As someone who has travelled over 5,000 my wheelchair, I am always up for an adventure. However, even my extreme sense of adventure would be challenged to the max aboard the Infinity, a 120-foot hand-built sailing ketch that is, when it comes down to it, on a "never ending voyage of nomadic exploration." In the film Sea Gypsies: The Far Side of the World, we are taken one such journey as the Infinity leaves New Zealand in early February 2014, during the iciest year on record in the Southern Ocean, on an 8,000 mile Pacific crossing to Patagonia that includes a stop in Antarctica.
Filmed by Nico Edwards, a mostly self-taught filmmaker and wanderer himself, Sea Gypsies: The Far Side of the World is perhaps most surprising by its casual, spirited nature in which the tribal spirit of the crew of 16 is perhaps even more powerful and inspiring than the many adversities they faced along the way including a hurricane of ice in the Ross Sea, ever increasing mechanical and flooding problems, the tearing of every sail that they had, and a journey that somewhat unintentionally took them further south than any other sailing vessel in 2014 despite the fact they were traveling in a non-ice-reinforced boat that was built by hand in the 1970's and despite the fact they had an almost non-existent budget and, if we're being honest, may have broken a few regulations along the way as they travelled places where I'm pretty sure permits and insurance are required. Along the way, they also joined in with the Sea Shepherd, the radical environmental group, for a vital mission against Japanese whalers
After a successful festival run that included several prizes including a special jury commendation at Durango Film Festival, Sea Gypsies: The Far Side of the World is available on iTunes, Vimeo and on DVD. As a fun little note, the Sea Gypsies website proudly proclaims that it's available in 46 and 77-minute editions and, if you really want to commit yourself, there's apparently a 12-hour cut of the film available.
In case you're wondering, I watched the 77-minute version. I'll admit I'm a bit curious about the 12-hour one.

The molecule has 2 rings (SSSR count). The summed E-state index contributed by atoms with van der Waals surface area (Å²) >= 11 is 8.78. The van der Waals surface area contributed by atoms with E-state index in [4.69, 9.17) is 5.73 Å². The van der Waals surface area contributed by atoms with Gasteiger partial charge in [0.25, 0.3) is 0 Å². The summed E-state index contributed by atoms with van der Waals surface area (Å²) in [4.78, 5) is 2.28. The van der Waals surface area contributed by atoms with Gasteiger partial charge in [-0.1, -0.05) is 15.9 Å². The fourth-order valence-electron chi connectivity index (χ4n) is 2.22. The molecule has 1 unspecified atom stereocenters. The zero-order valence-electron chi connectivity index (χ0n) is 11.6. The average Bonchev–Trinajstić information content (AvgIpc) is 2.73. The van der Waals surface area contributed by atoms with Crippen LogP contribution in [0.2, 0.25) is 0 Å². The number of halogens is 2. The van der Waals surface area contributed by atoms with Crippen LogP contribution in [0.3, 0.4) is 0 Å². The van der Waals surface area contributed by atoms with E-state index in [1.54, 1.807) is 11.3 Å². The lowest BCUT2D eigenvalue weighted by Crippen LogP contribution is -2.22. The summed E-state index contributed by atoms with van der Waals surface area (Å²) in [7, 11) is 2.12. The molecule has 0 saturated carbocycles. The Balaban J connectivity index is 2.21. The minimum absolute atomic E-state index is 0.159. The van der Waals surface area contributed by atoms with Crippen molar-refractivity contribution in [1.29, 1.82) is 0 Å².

The Infinity is led by Clemens Gabriel, an intriguing man whose family often joins him for these adventures but, in this case, they're left behind due to the extraordinarily high risks involved. Gabriel seems to be a guy whose entire being is fueled by these high risks, normalcy doesn't seem to be in his vocabulary, and he practically personifies calm within the storm. He's surrounded by a crew that seems incapable of living a life outside of risk, though Nico Edwards, the filmmaker, does seem to be the one who periodically looks around with a non-verbalized "What have I gotten myself into?"
Sea Gypsies is at its best when, like Clem, it's at its most challenged. While the film has been gussied up and had its sound mix nicely edited, in some ways the film's varied musical selection works against the adventurous spirit evident throughout the film. I found, at times, that I was wanting more time learning about the souls of these young men and less time listening to musical transitions. In essence, Sea Gypsies is as much about this crew as it is about what this crew endured, a fact brought to the forefront nicely toward the end as one crew member shares eloquently of surviving the seemingly unsurvivable and being left with nothing but the realization of beauty and beautiful memories.
Indeed, that is much what the experience of watching the film is like.
For more information on Sea Gypsies: The Far Side of the World, visit the film's website linked to in the credits where you can also find out about watching the film for yourself. For those into nature docs and/or simply docs that show the best of the human spirit, this is one adventure you won't want to miss.
© Written by Richard Propes
The Independent Critic